When the Giants came to Shea Stadium, he shut out them out for 7.1 innings, allowing just three hits. When the Mets went back to San Francisco, Seaver beat the Giants again, to go 3-0 against them on the year. On August 27th, in San Diego he tossed his fourth shutout, a six hitter where he struck out ten batters to earn his 19th victory.

On September 1st, at Shea Stadium, Seaver shut out the Pirates, to earn his 20th win. Seaver also passed the 200 strike out mark, setting a record of being the only pitcher to record 200 or more strike outs for eight straight seasons. 

It was his second shutout in a row & the first time this season he struck out ten or more batters in seven consecutive games. He was now 20-7 with a 2.06 ERA.

On just four days' rest, Seaver came out to beat the Cardinals at Shea, striking out seven more batters & winning his 21st game.

The Mets were 73-66 only four games out in early September and still in the pennant race. But a
six game losing streak & a bad September where they went 11-16 took them out of the race.

On, September 10th the first place Pirates knocked up Seaver for six runs & his first loss in almost a month and a half's time. The Mets arrived in St. Louis where Seaver took his second straight loss. Seaver then took two one run no decisions in a row. 

On September 24th, Seaver & Rick Reuschel went at it for ten innings at Wrigley Field. Both pitchers allowed just one run, the Mets lost the game when Skip Lockwood walked in the winning run. Seaver finished off the year with his 22nd win, a 5-4 victory at Philadelphia.

Third Cy Young Award: For 1975, Seaver led the league in victories going 22-9 with a .719 winning %, he once again led in strikeouts (251). 

He posted a 2.38 ERA (3rd in the league) pitched 280 innings (3rd in the NL) walking just 88 batters with 15 complete games (3rd in the NL) & five shut outs (4th in the NL). 

Bicentennial Year 1976: For the start of the 1976 bicentennial year, Seaver beat the Expos on Opening Day with a five hit, one run outing. 

After two no decisions, he threw a three hit, one run game in Houston for his second win. On April 29th, he threw a five-hit shutout at Shea Stadium, striking out nine & beating the Braves 3-0. Dave Kingman's RBI single was the winning run. 

On May 4th, he beat Fred Norman & the Big Red Machine, collecting an RBI with a bases loaded walk. Kingman homered in this game as well.

Through the rest of May, he took four straight losing decisions to fall to 4-4. His worst outing being, May 25th where he gave up 15 hits & seven runs in Philadelphia. On June 4th, at Dodger Stadium, the Mets bats gave him eleven runs. Seaver provided a three hit shut out, with eight Ks.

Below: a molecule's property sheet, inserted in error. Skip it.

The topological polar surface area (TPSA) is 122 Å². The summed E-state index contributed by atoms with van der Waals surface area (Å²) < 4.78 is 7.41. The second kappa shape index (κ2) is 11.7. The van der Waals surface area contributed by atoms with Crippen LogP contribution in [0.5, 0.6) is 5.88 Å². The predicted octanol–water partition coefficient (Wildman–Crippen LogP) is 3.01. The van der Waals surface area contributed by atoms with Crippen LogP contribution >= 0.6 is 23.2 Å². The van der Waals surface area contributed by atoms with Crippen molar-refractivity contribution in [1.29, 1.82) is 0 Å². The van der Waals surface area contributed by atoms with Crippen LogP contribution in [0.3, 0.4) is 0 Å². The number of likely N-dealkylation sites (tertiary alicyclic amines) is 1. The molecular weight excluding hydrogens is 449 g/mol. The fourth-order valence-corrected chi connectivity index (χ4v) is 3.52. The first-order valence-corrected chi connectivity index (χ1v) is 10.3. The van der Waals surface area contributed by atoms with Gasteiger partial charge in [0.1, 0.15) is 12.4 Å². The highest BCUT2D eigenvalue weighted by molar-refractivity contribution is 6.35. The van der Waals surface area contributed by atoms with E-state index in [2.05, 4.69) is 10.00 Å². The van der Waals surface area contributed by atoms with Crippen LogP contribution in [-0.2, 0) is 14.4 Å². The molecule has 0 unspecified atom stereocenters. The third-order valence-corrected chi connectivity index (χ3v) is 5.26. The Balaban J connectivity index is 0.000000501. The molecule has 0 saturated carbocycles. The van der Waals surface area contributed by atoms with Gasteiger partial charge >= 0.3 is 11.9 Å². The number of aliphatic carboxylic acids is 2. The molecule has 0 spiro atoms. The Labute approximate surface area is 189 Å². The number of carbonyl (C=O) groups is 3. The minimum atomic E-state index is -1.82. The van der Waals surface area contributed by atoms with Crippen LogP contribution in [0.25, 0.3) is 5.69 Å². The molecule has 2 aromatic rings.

In San Diego, Randy Jones shut out the Mets 3-0 handing Seaver his 5th loss (5-5). The West Coast trip continued to San Francisco, where Seaver beat the Giants, going 8.2 innings for the win. Back at home he beat the Giants & the St. Louis where he struck out 11 batters.

On July 3rd, the Mets won a 3-2 game in the 10th inning, when Bud Harrelson scored after a botched pick off play. Seaver had pitched 9 innings, allowing two runs earning no decision. He won two more games that month & exited early on July 11th in Atlanta with stiffness in his arm.

1976 All Star Game- Jon Matlack, Dave Kingman-
Manager Sparky Anderson & Seaver

1976 All Star Game
Seaver made his ninth & final Mets All Star appearance in 1976. The game was played in Philadelphia, with the NL winning 7-1, their fifth straight win & their 13th win in 14 years. 

Seaver relieved the Padres, Randy Jones in the 4th inning of the All-Star Game, allowing a HR to Fred Lynn. He pitched two innings, allowing the run on two hits with one strike out.

As August came, Seaver lost three straight games & found himself at 10-10, although he was still sporting a 2.50 ERA. By September, the Mets were eleven games out of first& the playoffs were not going to happen again.

Seaver had a strong month, winning four straight games, beginning with a 1-0, four hit shut out
over the Phillies. After a win at Wrigley Field, he shut out the Pirates at Three Rivers Stadium, striking out a season high 12 batters, in the five hitter, earning him his 13th win.